Shu Lam is the second of three daughters. Her elder sister, Harvard trained Xin Jie, now lives in Oslo. The sister remembers their childhood with fondness and pride. “Shu Jie is the best sister one can have. She is one of the kindest, most considerate and humble people I know. I can never forget how she would save for me her only packet of snack or tidbit from school, just because she knew it was my favourite. I am truly fortunate to have her as a sister and friend,” confides Xin Jie.

Both Xin Jie and their mother, Seet Poh Chou, a school-teacher-turned housewife, let us into the secret of Shu Lam’s success. “Since young, she has shown diligence, determination and focus far beyond her age.” These are the qualities which the world now knows that have kept her going despite all obstacles and challenges.

“Though she has not been the loudest or most vocal at church gatherings or youth fellowship events, Shu Jie’s faith in God has always been strong,” continues her sister.

At the “Illustrious Young Overseas Chinese” award ceremony in Beijing, China.


When asked how celebrity status has changed her life, the unassuming Lam says simply, “Besides having a couple more emails to reply to and engagements and interviews that I need to attend to, I do not think my life has been affected that much. I am still doing what I have always been doing, that is doing the best I can in the role I am in now. I wish though that Dad is around to share our joy.”

She instantly stands up and bows when the Chinese former Minister of Health, Gao Qiang, who calls himself her ‘fan’, pays tribute to her work. Not one to snatch the glory, she quickly shares it with her mentors, Professor Greg Qiao, Professor Neil O’ Brien Simpson and her team of researchers.


Does she think there is a problem for a scientist to believe in God?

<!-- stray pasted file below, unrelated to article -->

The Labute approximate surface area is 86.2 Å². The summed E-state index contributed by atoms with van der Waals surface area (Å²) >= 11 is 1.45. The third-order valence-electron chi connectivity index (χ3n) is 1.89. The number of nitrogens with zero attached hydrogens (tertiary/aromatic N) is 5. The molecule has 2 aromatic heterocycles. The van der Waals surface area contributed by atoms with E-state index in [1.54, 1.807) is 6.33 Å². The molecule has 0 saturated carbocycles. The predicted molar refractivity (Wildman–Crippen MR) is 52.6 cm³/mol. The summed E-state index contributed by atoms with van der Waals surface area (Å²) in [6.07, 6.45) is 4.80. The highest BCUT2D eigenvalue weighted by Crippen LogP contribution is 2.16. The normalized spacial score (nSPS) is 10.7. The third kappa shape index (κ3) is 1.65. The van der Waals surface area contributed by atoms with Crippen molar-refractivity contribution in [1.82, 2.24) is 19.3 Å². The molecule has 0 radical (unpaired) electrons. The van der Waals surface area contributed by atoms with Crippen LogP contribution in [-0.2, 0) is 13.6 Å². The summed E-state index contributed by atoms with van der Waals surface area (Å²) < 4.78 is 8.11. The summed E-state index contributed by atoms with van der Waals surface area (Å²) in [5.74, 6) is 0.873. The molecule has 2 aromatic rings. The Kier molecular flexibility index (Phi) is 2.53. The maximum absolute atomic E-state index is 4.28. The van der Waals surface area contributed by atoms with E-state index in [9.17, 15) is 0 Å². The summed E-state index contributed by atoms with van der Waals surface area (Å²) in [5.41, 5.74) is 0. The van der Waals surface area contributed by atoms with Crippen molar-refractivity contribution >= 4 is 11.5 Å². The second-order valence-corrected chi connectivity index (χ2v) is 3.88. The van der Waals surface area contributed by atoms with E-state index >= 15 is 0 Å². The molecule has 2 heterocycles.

In humility, she says, “No. The deeper I delve into research, the more I realise how great God and His creation are. I am amazed by the intricacies of His creation. And through a greater understanding of how things work, such as our anatomy, and why they are designed to work that way, I really marvel at God’s thought process behind His creation. It’s awesome how He has made us such that everything falls into place.

So, contrary to popular belief, I think the more I know about science, the greater is my connection with God.”

Does the fact that she is a believer make a difference?

“I know that I have God to rely on and that He will lead me through every step of the way. Without God, I wouldn’t have been able to battle the many challenges and circumstances I’ve faced in research and in life,” the scientist concedes.


With such an old head on her young shoulders, she still identifies with the Y-generation. The whole world before her as her oyster, one wonders what this young, talented and successful person has to say to her generation. What does she think of the ‘curse of the age’ – modern social media? She does not scold or lecture the generation that is mostly bent over their electronic gadgets. On the contrary, she wisely accepts the fact that social media is now well-entrenched in the daily lives of modern society. One can almost imagine this young lover of good food might check out Facebook for the best eating places!

“I think a lot of the negative stigma is associated with how people misuse or over-rely on it. But I do think that when used appropriately, social media helps to connect and build relationships. It can also be a tool for business and thought leadership.” Wisdom indeed.

Shu Lam with her parents.
She is grateful for modern technology that has been crucial to the success of her research. Shu Lam believes that scientists in this age have been able to take advantage of cutting edge technologies to achieve more than what their counterparts could do in the past.

To the young and the brave, she has this to say: “Keep an open mind. Be willing to step out of your comfort zone. Embrace continuous learning and development. Very often, failure is part and parcel of our learning process. We can all contribute to help solve the many problems faced by mankind.” Salute.

We wish you well, Dr Lam Shu Jie. May you continue to reach for the stars. 

This article is reprinted by permission of Asian Beacon 49.1 (2017)